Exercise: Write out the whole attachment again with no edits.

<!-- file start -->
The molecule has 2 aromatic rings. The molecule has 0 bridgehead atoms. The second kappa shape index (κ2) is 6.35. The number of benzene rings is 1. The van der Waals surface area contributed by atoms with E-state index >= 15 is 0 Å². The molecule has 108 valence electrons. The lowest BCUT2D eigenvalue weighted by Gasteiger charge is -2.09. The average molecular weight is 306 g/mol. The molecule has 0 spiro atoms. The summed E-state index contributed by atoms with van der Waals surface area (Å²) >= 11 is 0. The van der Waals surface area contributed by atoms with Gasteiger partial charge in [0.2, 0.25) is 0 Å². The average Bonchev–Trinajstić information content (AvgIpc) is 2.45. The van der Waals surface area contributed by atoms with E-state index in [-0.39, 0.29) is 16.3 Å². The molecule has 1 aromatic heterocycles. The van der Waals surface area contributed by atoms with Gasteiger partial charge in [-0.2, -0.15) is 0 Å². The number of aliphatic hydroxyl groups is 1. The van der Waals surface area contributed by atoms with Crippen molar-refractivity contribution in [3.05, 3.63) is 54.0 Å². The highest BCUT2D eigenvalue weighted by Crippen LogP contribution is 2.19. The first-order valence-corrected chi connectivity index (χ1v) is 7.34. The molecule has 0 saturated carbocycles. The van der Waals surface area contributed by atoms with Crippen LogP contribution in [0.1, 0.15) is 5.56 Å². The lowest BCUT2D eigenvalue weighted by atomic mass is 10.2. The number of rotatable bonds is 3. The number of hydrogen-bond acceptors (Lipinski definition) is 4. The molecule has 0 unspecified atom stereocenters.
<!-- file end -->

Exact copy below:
The molecule has 2 aromatic rings. The molecule has 0 bridgehead atoms. The second kappa shape index (κ2) is 6.35. The number of benzene rings is 1. The van der Waals surface area contributed by atoms with E-state index >= 15 is 0 Å². The molecule has 108 valence electrons. The lowest BCUT2D eigenvalue weighted by Gasteiger charge is -2.09. The average molecular weight is 306 g/mol. The molecule has 0 spiro atoms. The summed E-state index contributed by atoms with van der Waals surface area (Å²) >= 11 is 0. The van der Waals surface area contributed by atoms with Gasteiger partial charge in [0.2, 0.25) is 0 Å². The average Bonchev–Trinajstić information content (AvgIpc) is 2.45. The van der Waals surface area contributed by atoms with E-state index in [-0.39, 0.29) is 16.3 Å². The molecule has 1 aromatic heterocycles. The van der Waals surface area contributed by atoms with Gasteiger partial charge in [-0.2, -0.15) is 0 Å². The number of aliphatic hydroxyl groups is 1. The van der Waals surface area contributed by atoms with Crippen molar-refractivity contribution in [3.05, 3.63) is 54.0 Å². The highest BCUT2D eigenvalue weighted by Crippen LogP contribution is 2.19. The first-order valence-corrected chi connectivity index (χ1v) is 7.34. The molecule has 0 saturated carbocycles. The van der Waals surface area contributed by atoms with Crippen LogP contribution in [0.1, 0.15) is 5.56 Å². The lowest BCUT2D eigenvalue weighted by atomic mass is 10.2. The number of rotatable bonds is 3. The number of hydrogen-bond acceptors (Lipinski definition) is 4. The molecule has 0 unspecified atom stereocenters.